I read parts of a new book, "Healthy Sleep Habits, Healthy Child". This book had different levels of strictness that you could follow (For example, you could choose to either soothe your child to sleep every single time before you put him in bed, OR soothe him for a set time, and then put him in bed asleep or not and let him cry if needed.) It said it was okay to nurse your child to sleep, okay to rock your child to sleep, etc, as long as you put him in his crib after he fell asleep to ensure the sleep is good quality. It also advocated putting your baby down for naps/bed at the same time every day. Also it talked more about having a nap time and bed time routine.
I liked this book better because it allowed more freedom. I kept the Eat/Play/Sleep schedule because I had been using that for 4 months (I might change that if I had another kid, I think babies like to nurse before sleeping). But instead of just putting them in their crib, I started taking them out in their stroller when they got tired. They fell right asleep in their stroller, then I would transfer them to their cribs without a problem. This actually worked really well because they went to sleep without crying, and I got a jog in every morning. Usually for the afternoon nap, they would fall asleep in the car on the way back from an errand, and I would either let them sleep in their car seat, or transfer them to their cribs. At bedtime they would nurse to sleep.
I wonder if this would have worked if I hadn't trained them to sleep in their cribs first, but I was a happy momma when I switched to this method. We were still on a schedule, but without the crying.
Months 9-12 (and beyond)
I started getting worried that after all my efforts in months 4-7, the babies would never be able to fall asleep on their own in their cribs. At 9.5 months, we went to visit some relatives, and I watched my cousin put her two girls to bed. She just read them a story, etc, then kissed them goodnight and closed the door. While they were still awake! No crying or anything. I had a renewed hope that this was possible without crying. When we got back from our trip, I did everything I could to make the bedtime routine fun. I discovered the babies loved full body massages; they would actually lie down for them. I did let the babies cry it out again, but within a few days, they had stopped crying (for the most part), and started going to sleep on their own in the crib. Success!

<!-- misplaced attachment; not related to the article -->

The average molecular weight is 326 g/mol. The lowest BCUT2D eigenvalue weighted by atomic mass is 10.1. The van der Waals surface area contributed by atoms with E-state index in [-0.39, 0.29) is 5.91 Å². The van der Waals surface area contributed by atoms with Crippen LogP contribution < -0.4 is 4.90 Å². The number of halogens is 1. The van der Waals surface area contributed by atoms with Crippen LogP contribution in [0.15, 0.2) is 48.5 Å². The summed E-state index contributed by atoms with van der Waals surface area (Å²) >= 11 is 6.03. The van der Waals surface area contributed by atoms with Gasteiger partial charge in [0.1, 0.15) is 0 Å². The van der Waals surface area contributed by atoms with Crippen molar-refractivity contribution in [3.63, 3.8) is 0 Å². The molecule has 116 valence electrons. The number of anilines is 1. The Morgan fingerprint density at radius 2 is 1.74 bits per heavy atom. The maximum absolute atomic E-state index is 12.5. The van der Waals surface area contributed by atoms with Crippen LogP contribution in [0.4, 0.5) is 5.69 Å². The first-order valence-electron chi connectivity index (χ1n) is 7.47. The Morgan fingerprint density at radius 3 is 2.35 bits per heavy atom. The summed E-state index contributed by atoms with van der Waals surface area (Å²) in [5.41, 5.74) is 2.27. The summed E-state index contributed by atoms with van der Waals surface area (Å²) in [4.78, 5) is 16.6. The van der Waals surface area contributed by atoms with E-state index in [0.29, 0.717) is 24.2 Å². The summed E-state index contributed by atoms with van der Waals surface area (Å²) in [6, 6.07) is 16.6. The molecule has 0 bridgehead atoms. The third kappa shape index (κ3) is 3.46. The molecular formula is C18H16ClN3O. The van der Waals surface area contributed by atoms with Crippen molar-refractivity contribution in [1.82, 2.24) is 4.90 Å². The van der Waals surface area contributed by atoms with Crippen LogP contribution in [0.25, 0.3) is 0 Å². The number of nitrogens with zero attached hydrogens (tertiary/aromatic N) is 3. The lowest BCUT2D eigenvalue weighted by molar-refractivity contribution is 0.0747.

They still occasionally cry at nap time, but only for a minute or two before singing or talking themselves to bed. I don't hear a peep at bedtime. I now nurse before nap time and bed time, but they rarely fall asleep while I nurse. I read them a story, put them in bed, and sing to them while I massage their backs. At nap time they often pop right back up, but I say "goodnight" and close the door, and they understand that I'm not coming back until after they wake up :) Now that they are down to one nap, they often wake up once of twice during their nap. I used to go in, but discovered once I am in their room, they do NOT go back to sleep. Now I wait ten minutes, and only go in after that. They almost always fall back asleep for another 1-2 hours. I wait several minutes at night too when they wake up. Most nights they wake up for a few minutes, but I very rarely have to go in there anymore.
WOW, that was a long post, sorry :) In summary, I am so thankful for where we are in this sleep training journey. But I still have some guilt over months 4-7 when they cried before almost every nap time. I wish I could go back and find a different solution, but still have the same result I have now. I think if we have another kid, I will use "Healthy Sleep Habits" instead of "Babywise". I am definitely not against babies crying it out (I think it is needed for some babies...although I don't think it should be used for very young babies), but I now think rocking and nursing babies to sleep is not bad, but actually important for mother/baby bonding, especially those first few months. The two things I believe are most important for good sleep habits are consistency and a schedule. Stick with the method you decide to use, at least for a few months. And a schedule = a must, at least for twin moms. :) I'm thinking singleton moms too?